We’re expecting Eric Chavez to return to North Carolina this spring. He’ll be coming on March 22 with his friend, Elsa Sanchez Diaz, to participate in an art fair and exhibition at East Carolina University, in Greenville. The University has invited him back for a second year because of the success of his presentation last spring. During the time they will be here, Eric and Elsa will also meet with Molly Matlock and Chris Bouton of the Chatham Arts Council to plan a fall 2008 arts in education program for the public schools, artists and weavers, and the general public, including a major exhibition and sale at the community college. The program looks like it will include workshops for teachers, with students in elementary, middle and high school, and master classes in collaboration with local artist cooperatives. Because Eric is a fluent English speaker, he is able to speak eloquently about his Zapotec people and culture, the influences of the Spanish conquest, the impact of tourism on the economy of Oaxaca state, and the ancient weaving and natural dyeing traditions of his village, Teotitlan del Valle.
These programs are wonderful cultural bridges to understanding the artistic traditions of Mexican culture and the rich history of immigrants who live and work here. We have found that wherever we make presentations, give workshops and exhibit in the U.S., people are welcoming and interested. Often, cross-cultural appreciation, understanding and respect is facilitated through the arts.
Eric is planning his exhibition and presentation schedule for fall 2008 at museums, galleries and universities in the U.S. Often, he is sponsored by through Latino Studies programs, university art museums, departments of global studies, education, textiles, art and design, weavers and textile guilds, or a collaboration of these and other community groups. If you or your organization would be interested in hosting Eric Chavez, please reply by posting your comment to the blog.
Notes From An Artist’s Journal by Andrea Donnelly
I am writing this entry from Teotitlan del Valle in Oaxaca, Mexico. I’ve been here since July 4th, exploring the culture and landscape of this beautiful place. Surrounding mountains hug this little village like silent guardians, spirit-lifting backdrops to cobblestone roads and adobe brick walls. The rhythm is slower here, more thoughtful. Teotitlan is a village of master weavers. Wool tapestries hang outside homes, calling cards for the family business. I came here to learn about natural dyes from Eric Chavez, who I met at NC State when he came with his father to give a dye workshop and presentation about his work and his village. In the rug room of their beautiful open-air home hang faded photo portraits of grandparents and great-grandparents at their looms, a history of Zapotec weavers going back four generations. Eric and his father Frederico are still using natural dyes when many have moved to the faster and cheaper but highly toxic synthetics. Though I came with the specific intention of learning the natural processes for indigo and cochineal, I see that there are many more possibilities for natural dye. There are pomegranates, onion, flowers, moss, nuts; so many options for future experiments! Eric and I have been very busy. First he took me to the cochineal farm at Tlapanochestli, where I saw the growth and harvesting process of the delicate little bugs. They grow on cactus spears naturally, but must be tended to very carefully if they are to complete their life cycle. Outside in the sun they might live for a few days, but for the farmers to get a pigment they must live a complete three months. We also began a natural indigo bath at the beginning of this week. The bath consists of indigo and organic matter: banana and mango skins, flower petals, honey and a touch of alcohol. It is currently fermenting in the sun on Eric’s roof, and we expect that it will be ready for dyeing in about another week. A few days ago I helped Eric’s family harvest dye materials from the woods near Benito Juarez, a neighboring village hidden far up one of the mountains. They had run out of moss the night before, so Eric’s mother and father loaded up the back of the pickup truck with baskets, tools, and me, Eric, and his sister, and up the mountain we went. What a view I had from the back of that pickup truck! I am almost through my first big lesson- dyeing wool with cochineal. We’ve mordanted and dyed five 450g skeins of yarn so far, with one left to go: two neutrals, two acids, and one base to date. I’ve learned the very important mordant process and how to get different shades by manipulating the pH of the dye bath. There are five incredibly vibrant natural shades of red, pink, purple, and orange currently drying at Eric’s house, and next week we are going to warp a loom (one of the seven currently put together in his house) for me to weave on with my beautiful fiber. I’m going to practice a traditional Zapotec pattern. Tomorrow will be more cochineal dyeing, and then we are on to indigo with wool. Eric and his entire family have really taken me in. I’m having a wonderful time and learning more than I could have ever imagined.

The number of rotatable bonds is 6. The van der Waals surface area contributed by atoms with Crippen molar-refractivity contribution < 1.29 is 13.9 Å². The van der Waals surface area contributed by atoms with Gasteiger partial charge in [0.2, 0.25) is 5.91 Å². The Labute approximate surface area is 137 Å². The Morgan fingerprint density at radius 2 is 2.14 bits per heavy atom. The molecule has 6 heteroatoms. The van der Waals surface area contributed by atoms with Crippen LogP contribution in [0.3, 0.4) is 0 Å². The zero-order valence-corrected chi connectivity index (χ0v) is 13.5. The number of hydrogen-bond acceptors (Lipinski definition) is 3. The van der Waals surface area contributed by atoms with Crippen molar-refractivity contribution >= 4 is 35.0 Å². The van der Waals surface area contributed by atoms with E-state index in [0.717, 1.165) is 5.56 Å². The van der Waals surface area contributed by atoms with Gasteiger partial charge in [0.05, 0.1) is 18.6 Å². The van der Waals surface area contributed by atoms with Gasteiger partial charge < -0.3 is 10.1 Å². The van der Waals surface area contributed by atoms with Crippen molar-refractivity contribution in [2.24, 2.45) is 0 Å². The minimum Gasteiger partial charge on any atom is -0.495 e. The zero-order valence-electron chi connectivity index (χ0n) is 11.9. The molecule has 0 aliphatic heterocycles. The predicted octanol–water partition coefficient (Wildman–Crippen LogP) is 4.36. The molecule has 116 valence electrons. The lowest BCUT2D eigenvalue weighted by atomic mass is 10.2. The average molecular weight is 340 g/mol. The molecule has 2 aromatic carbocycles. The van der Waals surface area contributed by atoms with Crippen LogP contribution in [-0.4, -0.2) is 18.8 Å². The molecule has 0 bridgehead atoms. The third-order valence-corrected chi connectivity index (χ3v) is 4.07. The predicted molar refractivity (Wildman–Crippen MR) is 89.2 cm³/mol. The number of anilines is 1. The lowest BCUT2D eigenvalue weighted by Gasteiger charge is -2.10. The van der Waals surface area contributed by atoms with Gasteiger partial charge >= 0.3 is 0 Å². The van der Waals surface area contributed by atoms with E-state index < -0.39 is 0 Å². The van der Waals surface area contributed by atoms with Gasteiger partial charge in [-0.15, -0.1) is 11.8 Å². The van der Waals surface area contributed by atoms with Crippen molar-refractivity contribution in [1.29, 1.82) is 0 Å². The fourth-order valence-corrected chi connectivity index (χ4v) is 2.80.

Click on the blogroll link to see photos and more journal entries from Andrea’s 3-month artist’s residency in Teotitlan studying with Eric Chavez. Andrea graduated from NC State University College of Art and Design, where Eric and Federico Chavez gave a master class to textile students.
Posted in Cultural Commentary, Oaxaca Mexico art and culture, Oaxaca rug weaving and natural dyes
Tagged artist residency in Oaxaca, Eric Chavez Santiago, Federico Chavez Santiago, learning to weave, natural dye bath chemistry, natural dyeing techniques, North Carolina State University textiles program, study art in Oaxaca, Weavers and artists